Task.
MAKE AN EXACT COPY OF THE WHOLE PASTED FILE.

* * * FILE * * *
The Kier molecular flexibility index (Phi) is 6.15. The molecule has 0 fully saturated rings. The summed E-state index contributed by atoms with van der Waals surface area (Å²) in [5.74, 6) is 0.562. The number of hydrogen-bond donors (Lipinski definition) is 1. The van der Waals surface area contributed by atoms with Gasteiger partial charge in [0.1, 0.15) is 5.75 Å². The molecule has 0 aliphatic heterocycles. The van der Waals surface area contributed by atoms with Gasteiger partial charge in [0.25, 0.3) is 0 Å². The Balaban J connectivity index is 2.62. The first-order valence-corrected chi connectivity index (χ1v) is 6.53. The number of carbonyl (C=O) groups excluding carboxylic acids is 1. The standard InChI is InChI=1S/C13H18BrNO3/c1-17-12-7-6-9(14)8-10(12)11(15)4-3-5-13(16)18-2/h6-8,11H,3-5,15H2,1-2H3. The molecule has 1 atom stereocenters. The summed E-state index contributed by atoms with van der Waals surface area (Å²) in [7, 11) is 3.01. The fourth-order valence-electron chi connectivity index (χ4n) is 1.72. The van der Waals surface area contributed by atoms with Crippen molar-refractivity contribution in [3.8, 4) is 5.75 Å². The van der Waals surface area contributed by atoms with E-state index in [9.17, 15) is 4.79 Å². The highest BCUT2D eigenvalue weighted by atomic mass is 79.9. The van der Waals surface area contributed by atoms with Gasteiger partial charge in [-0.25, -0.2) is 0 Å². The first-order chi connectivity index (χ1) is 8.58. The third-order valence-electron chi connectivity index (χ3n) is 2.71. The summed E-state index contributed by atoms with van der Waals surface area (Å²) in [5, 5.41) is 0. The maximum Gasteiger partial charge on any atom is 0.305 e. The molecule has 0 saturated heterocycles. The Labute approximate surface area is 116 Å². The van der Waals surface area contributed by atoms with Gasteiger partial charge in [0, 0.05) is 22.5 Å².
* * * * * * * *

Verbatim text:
The Kier molecular flexibility index (Phi) is 6.15. The molecule has 0 fully saturated rings. The summed E-state index contributed by atoms with van der Waals surface area (Å²) in [5.74, 6) is 0.562. The number of hydrogen-bond donors (Lipinski definition) is 1. The van der Waals surface area contributed by atoms with Gasteiger partial charge in [0.1, 0.15) is 5.75 Å². The molecule has 0 aliphatic heterocycles. The van der Waals surface area contributed by atoms with Gasteiger partial charge in [0.25, 0.3) is 0 Å². The Balaban J connectivity index is 2.62. The first-order valence-corrected chi connectivity index (χ1v) is 6.53. The number of carbonyl (C=O) groups excluding carboxylic acids is 1. The standard InChI is InChI=1S/C13H18BrNO3/c1-17-12-7-6-9(14)8-10(12)11(15)4-3-5-13(16)18-2/h6-8,11H,3-5,15H2,1-2H3. The molecule has 1 atom stereocenters. The summed E-state index contributed by atoms with van der Waals surface area (Å²) in [7, 11) is 3.01. The fourth-order valence-electron chi connectivity index (χ4n) is 1.72. The van der Waals surface area contributed by atoms with Crippen molar-refractivity contribution in [3.8, 4) is 5.75 Å². The van der Waals surface area contributed by atoms with E-state index in [9.17, 15) is 4.79 Å². The highest BCUT2D eigenvalue weighted by atomic mass is 79.9. The van der Waals surface area contributed by atoms with Gasteiger partial charge in [-0.25, -0.2) is 0 Å². The first-order chi connectivity index (χ1) is 8.58. The third-order valence-electron chi connectivity index (χ3n) is 2.71. The summed E-state index contributed by atoms with van der Waals surface area (Å²) in [5, 5.41) is 0. The maximum Gasteiger partial charge on any atom is 0.305 e. The molecule has 0 saturated heterocycles. The Labute approximate surface area is 116 Å². The van der Waals surface area contributed by atoms with Gasteiger partial charge in [0, 0.05) is 22.5 Å².